Tuesday, May 3, 2011

[For Writer's Island, ABC Wednesday and Sunday Scribblings]
The famous song is "April in Paris," but when I think of the City of Light I think of the month of May a few decades ago, when I was making a film in France.
It was hard, arduous, tough work, traveling first-class (paid for by the films' budgets), eating almost every day at Michelin 3-star restaurants, staying in the best Paris hotels; I don't know how I lived through it. :-)
The documentary had to do with the American expatriates; it was a famous time back in the 1920s when an entire season -- (a number of seasons, actually) -- was given over to Yankee writers making the trip to Paris. Since the franc was weak and the dollar was strong, it was the ideal spot for any American artist.
One of the places I wanted in the film was Gertrude Stein’s apartment at 27, rue de Fleurus.
Her home had been a place of pilgrimage for so many young writers. You could make the case – oh, you’d get arguments – but you could make the case that this is where modern American literature began, because Gertrude Stein attracted the greatest writers of that time: Ernest Hemingway, F. Scott Fitzgerald, Thornton Wilder, Sherwood Anderson, Ezra Pound, among others.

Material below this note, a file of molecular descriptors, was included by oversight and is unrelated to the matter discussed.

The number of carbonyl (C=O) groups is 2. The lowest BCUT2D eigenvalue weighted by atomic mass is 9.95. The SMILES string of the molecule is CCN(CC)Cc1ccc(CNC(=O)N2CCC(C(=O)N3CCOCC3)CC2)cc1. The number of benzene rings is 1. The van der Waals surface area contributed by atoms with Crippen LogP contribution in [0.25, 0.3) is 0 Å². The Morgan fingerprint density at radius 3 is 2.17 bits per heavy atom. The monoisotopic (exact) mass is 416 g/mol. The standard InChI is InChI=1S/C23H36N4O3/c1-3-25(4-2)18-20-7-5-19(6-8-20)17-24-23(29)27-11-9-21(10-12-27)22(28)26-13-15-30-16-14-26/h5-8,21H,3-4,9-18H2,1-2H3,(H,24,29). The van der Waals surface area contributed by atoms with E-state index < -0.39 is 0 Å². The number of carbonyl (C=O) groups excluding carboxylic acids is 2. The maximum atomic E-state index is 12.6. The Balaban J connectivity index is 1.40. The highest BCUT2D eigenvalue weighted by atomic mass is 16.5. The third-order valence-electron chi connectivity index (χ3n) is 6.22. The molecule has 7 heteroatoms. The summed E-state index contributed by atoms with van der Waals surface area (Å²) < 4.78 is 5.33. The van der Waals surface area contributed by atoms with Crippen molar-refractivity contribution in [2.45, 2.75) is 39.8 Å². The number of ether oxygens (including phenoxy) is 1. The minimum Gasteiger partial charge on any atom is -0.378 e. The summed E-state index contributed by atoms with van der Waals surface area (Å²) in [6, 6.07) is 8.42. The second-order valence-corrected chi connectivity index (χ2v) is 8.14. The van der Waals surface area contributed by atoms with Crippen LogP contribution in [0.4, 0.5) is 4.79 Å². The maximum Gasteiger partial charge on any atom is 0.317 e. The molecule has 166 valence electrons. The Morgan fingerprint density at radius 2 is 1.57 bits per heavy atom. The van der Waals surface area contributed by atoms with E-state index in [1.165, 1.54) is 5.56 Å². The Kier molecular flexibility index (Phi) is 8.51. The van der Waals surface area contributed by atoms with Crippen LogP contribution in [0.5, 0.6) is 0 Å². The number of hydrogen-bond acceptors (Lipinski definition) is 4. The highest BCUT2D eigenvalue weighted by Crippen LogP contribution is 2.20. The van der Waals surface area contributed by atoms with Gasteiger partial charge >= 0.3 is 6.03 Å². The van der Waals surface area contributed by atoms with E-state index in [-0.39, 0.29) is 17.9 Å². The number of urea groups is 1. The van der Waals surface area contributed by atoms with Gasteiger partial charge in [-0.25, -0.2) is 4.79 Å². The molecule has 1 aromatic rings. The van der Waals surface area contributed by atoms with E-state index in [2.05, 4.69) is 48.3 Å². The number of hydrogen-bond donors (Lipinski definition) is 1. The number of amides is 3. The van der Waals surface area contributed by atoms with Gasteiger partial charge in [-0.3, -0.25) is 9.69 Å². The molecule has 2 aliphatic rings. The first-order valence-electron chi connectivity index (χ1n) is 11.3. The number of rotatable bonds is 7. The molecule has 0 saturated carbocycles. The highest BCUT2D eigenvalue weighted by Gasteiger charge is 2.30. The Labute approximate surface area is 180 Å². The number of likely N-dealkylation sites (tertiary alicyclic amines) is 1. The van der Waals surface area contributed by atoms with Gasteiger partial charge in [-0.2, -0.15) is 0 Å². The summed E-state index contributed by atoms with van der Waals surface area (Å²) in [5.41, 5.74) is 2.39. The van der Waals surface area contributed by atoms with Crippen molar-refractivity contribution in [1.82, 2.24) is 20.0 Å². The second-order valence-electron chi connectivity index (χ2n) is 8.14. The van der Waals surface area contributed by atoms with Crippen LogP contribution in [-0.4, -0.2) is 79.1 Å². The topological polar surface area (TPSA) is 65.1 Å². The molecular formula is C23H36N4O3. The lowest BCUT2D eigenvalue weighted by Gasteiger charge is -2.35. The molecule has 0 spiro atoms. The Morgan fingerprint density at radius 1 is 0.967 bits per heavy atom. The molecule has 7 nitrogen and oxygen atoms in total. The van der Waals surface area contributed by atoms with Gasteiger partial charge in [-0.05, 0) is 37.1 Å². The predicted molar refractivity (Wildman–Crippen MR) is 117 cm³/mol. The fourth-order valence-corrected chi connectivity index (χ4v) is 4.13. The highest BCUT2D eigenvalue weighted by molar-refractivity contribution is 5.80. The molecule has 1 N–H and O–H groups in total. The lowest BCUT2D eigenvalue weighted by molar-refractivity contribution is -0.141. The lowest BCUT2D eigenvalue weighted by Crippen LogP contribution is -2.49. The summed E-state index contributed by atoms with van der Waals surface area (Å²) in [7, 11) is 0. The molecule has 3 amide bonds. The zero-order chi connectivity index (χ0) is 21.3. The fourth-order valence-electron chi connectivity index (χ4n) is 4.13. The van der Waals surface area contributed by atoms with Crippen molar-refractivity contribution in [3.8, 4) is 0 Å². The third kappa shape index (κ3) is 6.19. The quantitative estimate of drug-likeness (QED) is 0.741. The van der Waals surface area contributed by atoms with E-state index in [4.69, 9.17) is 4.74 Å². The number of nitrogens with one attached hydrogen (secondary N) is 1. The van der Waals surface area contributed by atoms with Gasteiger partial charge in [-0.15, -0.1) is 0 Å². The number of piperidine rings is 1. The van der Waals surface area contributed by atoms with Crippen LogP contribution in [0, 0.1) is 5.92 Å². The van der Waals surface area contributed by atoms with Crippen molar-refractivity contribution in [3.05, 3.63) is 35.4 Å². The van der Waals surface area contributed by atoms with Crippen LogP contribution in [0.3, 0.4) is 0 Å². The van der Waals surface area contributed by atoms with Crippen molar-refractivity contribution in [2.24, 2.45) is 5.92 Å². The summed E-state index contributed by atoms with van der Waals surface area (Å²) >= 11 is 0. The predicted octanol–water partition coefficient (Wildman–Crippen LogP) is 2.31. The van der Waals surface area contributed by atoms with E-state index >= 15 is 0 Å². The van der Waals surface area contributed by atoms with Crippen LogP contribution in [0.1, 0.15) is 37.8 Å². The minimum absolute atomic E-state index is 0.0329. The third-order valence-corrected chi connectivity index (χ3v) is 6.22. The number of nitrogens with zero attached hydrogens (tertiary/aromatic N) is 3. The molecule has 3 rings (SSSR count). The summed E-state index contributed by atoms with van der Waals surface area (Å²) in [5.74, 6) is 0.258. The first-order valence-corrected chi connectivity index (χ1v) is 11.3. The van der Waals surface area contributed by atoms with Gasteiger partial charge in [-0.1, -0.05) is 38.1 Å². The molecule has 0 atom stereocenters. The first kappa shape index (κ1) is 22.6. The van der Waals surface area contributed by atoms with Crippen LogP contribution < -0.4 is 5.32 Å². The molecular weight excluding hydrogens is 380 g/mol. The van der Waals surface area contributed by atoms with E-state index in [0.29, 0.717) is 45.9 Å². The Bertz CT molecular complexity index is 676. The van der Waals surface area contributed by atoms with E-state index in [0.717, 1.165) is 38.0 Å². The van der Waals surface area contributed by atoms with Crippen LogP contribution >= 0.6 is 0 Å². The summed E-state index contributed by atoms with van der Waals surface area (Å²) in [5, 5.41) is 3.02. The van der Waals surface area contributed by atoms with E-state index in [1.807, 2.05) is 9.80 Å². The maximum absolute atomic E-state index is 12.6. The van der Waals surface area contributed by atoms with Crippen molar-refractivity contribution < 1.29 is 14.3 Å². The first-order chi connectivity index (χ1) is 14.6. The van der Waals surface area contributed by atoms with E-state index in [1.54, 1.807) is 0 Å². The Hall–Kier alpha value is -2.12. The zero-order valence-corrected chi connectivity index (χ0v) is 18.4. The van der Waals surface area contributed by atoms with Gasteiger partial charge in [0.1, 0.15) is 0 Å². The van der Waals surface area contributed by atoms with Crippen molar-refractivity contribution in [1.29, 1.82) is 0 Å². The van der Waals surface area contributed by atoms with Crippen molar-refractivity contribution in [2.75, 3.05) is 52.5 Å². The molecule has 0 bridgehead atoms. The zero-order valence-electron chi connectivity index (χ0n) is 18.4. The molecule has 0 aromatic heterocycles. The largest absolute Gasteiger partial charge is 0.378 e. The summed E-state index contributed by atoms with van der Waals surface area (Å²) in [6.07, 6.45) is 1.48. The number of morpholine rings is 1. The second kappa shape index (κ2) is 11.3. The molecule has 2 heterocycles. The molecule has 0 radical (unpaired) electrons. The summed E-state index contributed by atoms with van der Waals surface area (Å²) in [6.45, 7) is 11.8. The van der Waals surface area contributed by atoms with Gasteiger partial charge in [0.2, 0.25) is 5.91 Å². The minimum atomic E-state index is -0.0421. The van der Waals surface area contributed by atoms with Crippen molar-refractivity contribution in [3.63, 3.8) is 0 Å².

They had told me that I probably couldn’t get in to the apartment; it wasn’t open to the public. But I was able to get a few strings pulled at the French Government Tourist Office and I was ultimately allowed entrance into the famous home of Gertrude Stein.

As I walked about the place I remembered seeing pictures of it as it had once been when, much earlier, the walls were covered with avant-garde paintings as Stein discussed art with guys most people then had never heard of, young chaps named Picasso, Braque and Matisse.
It was said of Gertrude in the early years: “She knew where art was going.”
What attracted the American writers? Well, she was a sort of literary guru. As a writer, she was often difficult to understand – she certainly wasn’t much as an author of best-sellers – but her gift was for analysis and criticism; to many her judgment in literature was infallible.
When he met Stein, young Ernest Hemingway realized he had found a guide, even a tutor, and he took what she had to say very seriously. He thought so much of her he asked her to be the godmother of his child.